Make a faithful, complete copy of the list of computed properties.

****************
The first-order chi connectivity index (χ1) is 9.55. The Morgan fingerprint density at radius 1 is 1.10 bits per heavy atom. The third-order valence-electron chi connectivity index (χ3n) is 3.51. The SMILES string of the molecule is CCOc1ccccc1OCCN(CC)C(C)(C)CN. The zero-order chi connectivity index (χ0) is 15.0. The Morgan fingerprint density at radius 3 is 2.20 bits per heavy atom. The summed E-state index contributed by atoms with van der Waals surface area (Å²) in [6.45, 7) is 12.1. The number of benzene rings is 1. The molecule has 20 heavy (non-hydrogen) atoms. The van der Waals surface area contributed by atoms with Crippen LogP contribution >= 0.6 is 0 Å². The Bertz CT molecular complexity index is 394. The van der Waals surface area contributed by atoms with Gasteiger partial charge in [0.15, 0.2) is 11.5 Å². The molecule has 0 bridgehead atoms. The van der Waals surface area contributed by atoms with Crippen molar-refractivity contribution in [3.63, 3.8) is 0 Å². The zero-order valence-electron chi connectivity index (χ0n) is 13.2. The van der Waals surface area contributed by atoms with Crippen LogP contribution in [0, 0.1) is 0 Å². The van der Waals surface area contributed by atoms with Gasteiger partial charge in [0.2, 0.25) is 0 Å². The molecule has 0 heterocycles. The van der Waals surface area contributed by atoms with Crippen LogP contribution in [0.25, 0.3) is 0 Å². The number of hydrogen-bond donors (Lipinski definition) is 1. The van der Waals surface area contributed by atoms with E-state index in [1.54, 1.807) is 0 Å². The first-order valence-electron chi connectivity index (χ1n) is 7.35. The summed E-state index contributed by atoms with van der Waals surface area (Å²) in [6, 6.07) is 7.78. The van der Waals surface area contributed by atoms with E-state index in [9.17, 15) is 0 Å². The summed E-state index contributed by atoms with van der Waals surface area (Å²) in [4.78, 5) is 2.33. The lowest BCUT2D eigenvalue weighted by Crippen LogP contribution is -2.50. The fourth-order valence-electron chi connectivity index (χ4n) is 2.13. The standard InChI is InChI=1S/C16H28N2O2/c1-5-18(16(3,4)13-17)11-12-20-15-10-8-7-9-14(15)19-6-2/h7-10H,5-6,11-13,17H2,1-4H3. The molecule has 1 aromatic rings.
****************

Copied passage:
The first-order chi connectivity index (χ1) is 9.55. The Morgan fingerprint density at radius 1 is 1.10 bits per heavy atom. The third-order valence-electron chi connectivity index (χ3n) is 3.51. The SMILES string of the molecule is CCOc1ccccc1OCCN(CC)C(C)(C)CN. The zero-order chi connectivity index (χ0) is 15.0. The Morgan fingerprint density at radius 3 is 2.20 bits per heavy atom. The summed E-state index contributed by atoms with van der Waals surface area (Å²) in [6.45, 7) is 12.1. The number of benzene rings is 1. The molecule has 20 heavy (non-hydrogen) atoms. The van der Waals surface area contributed by atoms with Crippen LogP contribution >= 0.6 is 0 Å². The Bertz CT molecular complexity index is 394. The van der Waals surface area contributed by atoms with Gasteiger partial charge in [0.15, 0.2) is 11.5 Å². The molecule has 0 bridgehead atoms. The van der Waals surface area contributed by atoms with Crippen molar-refractivity contribution in [3.63, 3.8) is 0 Å². The zero-order valence-electron chi connectivity index (χ0n) is 13.2. The van der Waals surface area contributed by atoms with Crippen LogP contribution in [0, 0.1) is 0 Å². The van der Waals surface area contributed by atoms with Gasteiger partial charge in [0.2, 0.25) is 0 Å². The molecule has 0 heterocycles. The van der Waals surface area contributed by atoms with Crippen LogP contribution in [0.25, 0.3) is 0 Å². The number of hydrogen-bond donors (Lipinski definition) is 1. The van der Waals surface area contributed by atoms with E-state index in [1.54, 1.807) is 0 Å². The first-order valence-electron chi connectivity index (χ1n) is 7.35. The summed E-state index contributed by atoms with van der Waals surface area (Å²) in [6, 6.07) is 7.78. The van der Waals surface area contributed by atoms with E-state index in [9.17, 15) is 0 Å². The summed E-state index contributed by atoms with van der Waals surface area (Å²) in [4.78, 5) is 2.33. The lowest BCUT2D eigenvalue weighted by Crippen LogP contribution is -2.50. The fourth-order valence-electron chi connectivity index (χ4n) is 2.13. The standard InChI is InChI=1S/C16H28N2O2/c1-5-18(16(3,4)13-17)11-12-20-15-10-8-7-9-14(15)19-6-2/h7-10H,5-6,11-13,17H2,1-4H3. The molecule has 1 aromatic rings.